In Symphony Diagnostic Services No 1 Inc. d/b/a MobilexUSA v. Greenbaum, the Eighth Circuit Court of Appeals just addressed an issue that frequently arises in the non-compete context: what happens when a company buys the assets of another and then tries to enforce non-compete agreements?
The factual situation is as follows: Kimberly Greenbaum and Josephine Tabanag worked as mobile x-ray technicians for Ozark Mobile Imaging. Both signed non-compete agreements with Ozark, with the consideration being continued employment and the primary restriction being that they could not work in the mobile diagnostic business in a set geographic area for a two-year period after the end of their employment. Some years later, Ozark was bought by Mobilex in an asset purchase. Greenbaum and Tabanag declined offers to work for Mobilex, citing inferior terms of employment, and instead took positions with a competitor, Biotech X-ray. Mobilex filed suit against Greenbaum and Tabanag for breach of contract, but the district court granted summary judgment to Greenbaum and Tabanag, finding that because they had not consented to the assignment of their contracts at the time of the asset purchase.
The Eighth Circuit reversed the trial court's ruling. It started by noting that Missouri courts had not provided a definitive answer on the question of whether non-compete agreements can be assigned as part of an asset sale, but then it rejected the district court's reliance on a decision that involved personal services contracts. The key piece of the holding in Symphony Diagnostic Services is that non-compete agreements are not personal services contracts because the latter require the affirmative performance of certain services, where as non-compete restrictions prevent the performance of particular acts. In fact, the decision provides a rejoinder to one objection that lay people sometimes raise to non-compete provisions: "doesn't this violate the Thirteenth Amendment?"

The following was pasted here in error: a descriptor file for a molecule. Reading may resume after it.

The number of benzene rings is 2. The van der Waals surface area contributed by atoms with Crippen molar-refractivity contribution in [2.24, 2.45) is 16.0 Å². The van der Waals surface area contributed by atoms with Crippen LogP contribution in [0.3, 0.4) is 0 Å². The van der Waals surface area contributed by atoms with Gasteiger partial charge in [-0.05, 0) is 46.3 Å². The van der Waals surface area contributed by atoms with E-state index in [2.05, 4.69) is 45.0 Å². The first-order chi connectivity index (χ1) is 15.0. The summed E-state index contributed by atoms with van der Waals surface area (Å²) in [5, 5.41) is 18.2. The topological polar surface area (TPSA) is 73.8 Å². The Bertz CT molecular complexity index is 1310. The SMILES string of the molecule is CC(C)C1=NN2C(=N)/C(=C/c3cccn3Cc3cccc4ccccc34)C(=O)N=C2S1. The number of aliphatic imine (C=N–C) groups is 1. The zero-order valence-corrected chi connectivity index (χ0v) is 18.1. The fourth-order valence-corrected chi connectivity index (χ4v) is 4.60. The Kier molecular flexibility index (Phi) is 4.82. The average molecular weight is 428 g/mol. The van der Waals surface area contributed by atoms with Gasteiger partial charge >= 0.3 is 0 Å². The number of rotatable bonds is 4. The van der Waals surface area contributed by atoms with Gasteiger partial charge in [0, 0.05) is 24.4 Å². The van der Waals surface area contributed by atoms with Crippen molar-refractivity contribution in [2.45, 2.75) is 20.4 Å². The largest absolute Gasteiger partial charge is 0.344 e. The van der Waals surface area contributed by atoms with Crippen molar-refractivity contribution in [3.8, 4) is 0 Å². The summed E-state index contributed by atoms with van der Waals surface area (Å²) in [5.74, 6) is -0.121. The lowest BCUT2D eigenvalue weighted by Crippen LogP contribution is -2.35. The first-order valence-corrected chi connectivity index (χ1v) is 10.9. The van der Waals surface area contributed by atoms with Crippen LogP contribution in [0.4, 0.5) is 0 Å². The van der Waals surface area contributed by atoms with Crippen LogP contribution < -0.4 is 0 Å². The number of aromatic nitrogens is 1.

The Eight Circuit went on to address the argument that "by eliminating other realistic opportunities for employment, it may effectively force the employee to continue working for the employer on the employer’s terms." The rejoinder was that Ozark could have threatened the same change in working conditions that Mobilex did and it would have been within its rights to do so.
Finally, the Eighth Circuit pointed out that it would make little sense to treat Mobilex differently because it purchased Ozark as part of an asset sale instead of a merger or stock sale. In the latter situations, the successor entity would have no issue enforcing the non-compete restrictions, so why would the former be different?
Symphony Diagnostic Services is a good reminder to companies that restrictive covenant issues often arise when a sale of a business occurs. It is important to pay attention during the sale process to ensure that there will be no issues with the purchaser enforcing the seller's restrictive covenant rights with employees. This is especially critical because after a sale, employees often leave the company because changes in management, culture, and conditions often lead to a desire to change jobs. And on the front end, it's important for employers to make sure that they include in their restrictive covenant agreements language stating that the agreements are enforceable by successors in interest.